I wave, but Alice doesn’t wave back. We have known one another for years, have lived together, shared meals, sat in morning meditation for a what feels like a decade, so her not waving back now, means we must both walk past one another in an ear breaking; mind messing; blood rushing silence of knowing we aren’t going to be friends again today.
Unable to bear to watch her look through me, like I am empty of meaning, less than an obstacle, I lower my eyes to the ground. My eyes watch her boots come level with mine. My eyes observe how both sets of boots are far more similar than they are different; both sets encrusted with mud, both fiercely functional, waterproof, nut kicker style boots. Boots that say ‘we don’t care what people think about our footwear, what people, think women like us are like’, our boots, come side by side now like family members, sharing paths as well as treads, treads as well as traits, traits which are busy with metaphoring how strong we show ourselves to the outside world.
How deliberately innocent we are of that world’s expectations. How coherently we choose to ignore those ridiculous, dangerous expectations; how ignoring them is our sign to each other how capable we are to choose for ourselves good footwear, safe, strong, easy to run in shoes that will take us as far as we need to go. Far and away from the people who demean and demand from us, to any desires of us to be nice girls. These not nice girl shoes stride us through fields, clamber with us over ditches and beyond sexism, beyond patriarchy to here. Here and these valleys of our remote location, our separate space, out of their way, out of harms way in a place to repair our wounds, our tiny piece of land where we can rest, rest and find our feet again.
Our feet that have walked us so far away from the traps and prisons kept ready for us, feet armored in shoes, in strong, solid, reliable walking kit that we proudly bought and paid for by ourselves. So proud that somehow we have out-prouded one another, used our boots to keep on walking, keep walking even now away from one another.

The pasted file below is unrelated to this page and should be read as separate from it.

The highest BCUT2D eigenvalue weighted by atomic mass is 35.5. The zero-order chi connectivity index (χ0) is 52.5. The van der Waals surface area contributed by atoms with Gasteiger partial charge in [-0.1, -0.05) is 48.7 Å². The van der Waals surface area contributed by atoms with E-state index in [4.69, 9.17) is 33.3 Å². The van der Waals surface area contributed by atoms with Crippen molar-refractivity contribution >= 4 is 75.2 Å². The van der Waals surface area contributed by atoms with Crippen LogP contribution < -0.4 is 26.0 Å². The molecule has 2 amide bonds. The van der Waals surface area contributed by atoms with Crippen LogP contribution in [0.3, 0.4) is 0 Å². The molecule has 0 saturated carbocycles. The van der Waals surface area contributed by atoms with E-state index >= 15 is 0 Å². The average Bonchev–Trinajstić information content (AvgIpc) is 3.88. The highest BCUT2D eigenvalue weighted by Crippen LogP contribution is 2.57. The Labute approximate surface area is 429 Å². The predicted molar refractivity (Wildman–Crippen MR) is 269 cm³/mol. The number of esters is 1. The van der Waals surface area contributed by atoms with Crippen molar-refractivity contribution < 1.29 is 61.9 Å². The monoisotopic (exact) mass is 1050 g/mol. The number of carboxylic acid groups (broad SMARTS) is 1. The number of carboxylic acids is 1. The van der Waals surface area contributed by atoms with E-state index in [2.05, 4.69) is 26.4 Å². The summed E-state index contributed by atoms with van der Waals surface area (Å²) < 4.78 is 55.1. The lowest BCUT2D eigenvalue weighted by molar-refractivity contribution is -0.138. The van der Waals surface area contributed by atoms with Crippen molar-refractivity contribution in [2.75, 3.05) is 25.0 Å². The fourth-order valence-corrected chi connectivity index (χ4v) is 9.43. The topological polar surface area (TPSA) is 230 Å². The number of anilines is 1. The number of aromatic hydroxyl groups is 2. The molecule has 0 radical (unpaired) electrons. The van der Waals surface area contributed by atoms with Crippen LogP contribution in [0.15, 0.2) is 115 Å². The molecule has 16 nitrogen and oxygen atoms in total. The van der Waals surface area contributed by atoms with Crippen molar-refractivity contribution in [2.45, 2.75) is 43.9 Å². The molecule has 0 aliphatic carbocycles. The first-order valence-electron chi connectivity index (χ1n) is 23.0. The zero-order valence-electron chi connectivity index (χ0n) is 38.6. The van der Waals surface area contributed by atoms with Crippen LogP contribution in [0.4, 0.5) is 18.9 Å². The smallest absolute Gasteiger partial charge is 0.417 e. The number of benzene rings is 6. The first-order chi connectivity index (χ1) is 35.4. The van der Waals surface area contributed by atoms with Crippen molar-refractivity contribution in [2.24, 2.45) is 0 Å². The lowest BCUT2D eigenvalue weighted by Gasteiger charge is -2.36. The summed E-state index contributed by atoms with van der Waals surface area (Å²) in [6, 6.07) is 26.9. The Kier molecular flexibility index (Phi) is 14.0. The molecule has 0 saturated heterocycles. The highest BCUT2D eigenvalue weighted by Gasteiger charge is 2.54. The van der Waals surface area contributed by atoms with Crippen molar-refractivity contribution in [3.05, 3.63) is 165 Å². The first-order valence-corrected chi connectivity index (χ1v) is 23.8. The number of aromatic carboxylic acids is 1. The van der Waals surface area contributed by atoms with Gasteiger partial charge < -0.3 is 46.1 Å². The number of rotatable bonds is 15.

Alice has turned to see my boots, my body and my soul as different again from hers, different to how I once was to her. I have fallen short of her expectations in some irreconcilable way, fallen foul of her invisible trip wire, the trip wire that she uses to keep the boring and bad people away, she has found me guilty of being the ‘other’ that she needs to separate herself from, that category of person no longer entitled to her friendly wave or company.
Alice’s boots disappear out of my line of sight, boots once used to walk towards one another as home, now stomp away, leaving me to hold tightly silent to my thumping heart. Trying hard to stop the gut wrenching of distress that these petty close encounters bring. To stay brave even in the face of these daily ignorings. I try not to feel it, try to pull myself together by some handy bootstraps to remain a militant believer in Alice’s freedom to walk on by, even in the face of how hard it is for me to bear the loss. The heart breaking loss of smiles and waves and looks, from the lips and hands and eyes of a long loved, now greatly missed, even when she is only a few feet away, good friend.
Maj Ikle, 49, women and girls rural welsh community
(where she’s lived for the last 14 years and proud to be solar powered!)